Boston already has a waterfront park. Let’s make it easier to get there
It’s 8 a.m., and the breakwater at Fan Pier Marina is abuzz with kids getting ready for a fishing tournament. Poles are being passed out, bait distributed, the volunteer cadre of boat-loaning captains assigned their youthful crews. And then they’re off to ply the waters of Boston Harbor.
It’s just another of the many harbor-centered activities organized by Save the Harbor/Save the Bay, the civic nonprofit that’s done so much to get urban kids both to the beach and out on the water. Last summer, with the help of generous in-kind contributions from Bay State Cruise Co., Save the Harbor took some 9,400 youngsters on 27 free trips to the Boston Harbor Islands. Those numbers reflect a surging interest in our own aquatic front yard, say Patricia Foley and Bruce Berman, the duo that leads the high-energy nonprofit.
Save the Harbor’s success makes you wonder if we’re missing the forest for the trees. Or, in this case, the islands for the shore. What do I mean? Well, just as an example, the Trustees of Reservations have recently made headlines and generated considerable civic excitement with their aspiration to build a new waterfront park in Boston.
But we’ve already done that, offshore, with Spectacle Island. If you haven’t been there, you owe it to yourself to make the trip. Once the gritty home of a horse-and-cattle rendering plant (think: glue factory) and a grease extraction facility, plus a municipal landfill (think: dump), the island was capped with tons upon tons of Big Dig dirt and sculpted into a park with beaches, trails, picnic spots, and a broad, high open space for activities.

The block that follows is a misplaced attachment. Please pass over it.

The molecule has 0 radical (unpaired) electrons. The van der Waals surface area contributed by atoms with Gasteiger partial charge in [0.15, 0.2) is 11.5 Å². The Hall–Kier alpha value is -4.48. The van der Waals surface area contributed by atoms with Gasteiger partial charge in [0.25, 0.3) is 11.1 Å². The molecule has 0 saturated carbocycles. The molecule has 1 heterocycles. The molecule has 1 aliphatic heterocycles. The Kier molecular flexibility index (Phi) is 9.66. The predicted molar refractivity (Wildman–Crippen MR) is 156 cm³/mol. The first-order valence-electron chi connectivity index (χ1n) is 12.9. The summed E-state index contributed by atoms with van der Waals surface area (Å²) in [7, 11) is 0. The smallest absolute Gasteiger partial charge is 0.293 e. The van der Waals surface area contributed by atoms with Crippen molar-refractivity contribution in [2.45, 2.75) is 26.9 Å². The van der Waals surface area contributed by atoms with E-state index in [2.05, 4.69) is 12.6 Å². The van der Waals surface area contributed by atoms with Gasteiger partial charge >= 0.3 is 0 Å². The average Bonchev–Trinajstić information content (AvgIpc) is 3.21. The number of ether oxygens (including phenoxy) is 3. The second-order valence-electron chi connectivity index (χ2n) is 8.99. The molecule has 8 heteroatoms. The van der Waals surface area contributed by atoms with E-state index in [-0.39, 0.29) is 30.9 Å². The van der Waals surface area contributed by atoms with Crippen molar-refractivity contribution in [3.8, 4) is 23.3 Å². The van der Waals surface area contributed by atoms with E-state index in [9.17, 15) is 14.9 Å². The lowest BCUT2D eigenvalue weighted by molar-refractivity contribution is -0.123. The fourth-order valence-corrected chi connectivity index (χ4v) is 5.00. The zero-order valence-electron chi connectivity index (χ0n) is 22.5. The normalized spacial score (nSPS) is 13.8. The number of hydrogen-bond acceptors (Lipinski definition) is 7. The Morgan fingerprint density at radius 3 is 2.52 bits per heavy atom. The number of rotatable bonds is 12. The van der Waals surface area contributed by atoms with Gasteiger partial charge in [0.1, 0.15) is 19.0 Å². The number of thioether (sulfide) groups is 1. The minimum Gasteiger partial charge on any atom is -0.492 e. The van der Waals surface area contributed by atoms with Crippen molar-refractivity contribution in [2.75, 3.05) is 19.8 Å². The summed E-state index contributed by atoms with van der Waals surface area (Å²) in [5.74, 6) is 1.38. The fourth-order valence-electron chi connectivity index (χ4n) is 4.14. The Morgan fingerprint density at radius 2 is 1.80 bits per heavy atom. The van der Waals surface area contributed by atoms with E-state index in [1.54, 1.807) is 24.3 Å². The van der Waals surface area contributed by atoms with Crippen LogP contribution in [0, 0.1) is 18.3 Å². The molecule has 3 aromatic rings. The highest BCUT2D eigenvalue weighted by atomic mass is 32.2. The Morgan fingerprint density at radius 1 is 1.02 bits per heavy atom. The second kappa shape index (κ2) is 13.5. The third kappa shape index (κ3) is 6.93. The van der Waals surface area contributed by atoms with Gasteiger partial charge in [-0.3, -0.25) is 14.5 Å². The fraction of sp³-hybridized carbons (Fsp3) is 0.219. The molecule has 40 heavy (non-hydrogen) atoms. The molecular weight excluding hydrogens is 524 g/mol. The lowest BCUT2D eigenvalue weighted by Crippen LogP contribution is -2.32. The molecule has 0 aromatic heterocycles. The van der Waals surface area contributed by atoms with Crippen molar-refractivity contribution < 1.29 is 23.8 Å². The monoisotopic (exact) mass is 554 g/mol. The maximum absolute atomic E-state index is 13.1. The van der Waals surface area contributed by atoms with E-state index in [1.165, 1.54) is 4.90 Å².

The panoramic views from its crown are riveting. A sweeping glance takes you from Boston’s high rises to Logan Airport, its roar muffled by distance, to that modern wonder, the MWRA’s wastewater-treatment plant. (Don’t laugh; our investment therein has transformed a body of water once so polluted it made a cameo in the 1988 presidential campaign into one of the country’s cleanest urban harbors.) From there, your eyes travel to the outer islands and open ocean. Look south, and the harbor unfolds in its multi-bayed beauty.
People I talked to who were visiting Spectacle for the first time exclaimed not just about the view but also the island itself. “It surprised me how nice it is,” said Ted Jones, a 20-year resident of Brookline who was there with his son Seth.
So what if we had a concerted public-private-
nonprofit effort to make better use of Spectacle and the other islands that are already part of the Boston Harbor Islands National and State Park?
There are certainly ample ways for philanthropists to step up. Spectacle, Berman says, won’t have lifeguards at its beach for the last week in August, due to tight budgets. Peddocks Island hasn’t had lifeguards at all this summer, and needs showers.
And what if the 25-minute ferry ride were free? Currently, it’s $17 for those 12 and above and $10 for kids 3 to 11, or $43 for a family of four. That’s a sharp pinch for families on a tight budget.
Berman says for $250,000 to $500,000, a nonprofit could provide free hourly service to Spectacle Island for a 100-day warm-weather season. Free summer ferry service would make our now sparkling harbor what it deserves to be: central to Boston’s summer sense of itself.
“It would be truly transformational for the region’s kids and families,” he says. Perhaps even as transformational as the effort philanthropist Jack Connors quarterbacked to establish Camp Harbor View on Long Island.
If one were, say, a big multinational corporation building a new headquarters at Fort Point Channel, adding that to your list of philanthropic causes would certainly make a big splash.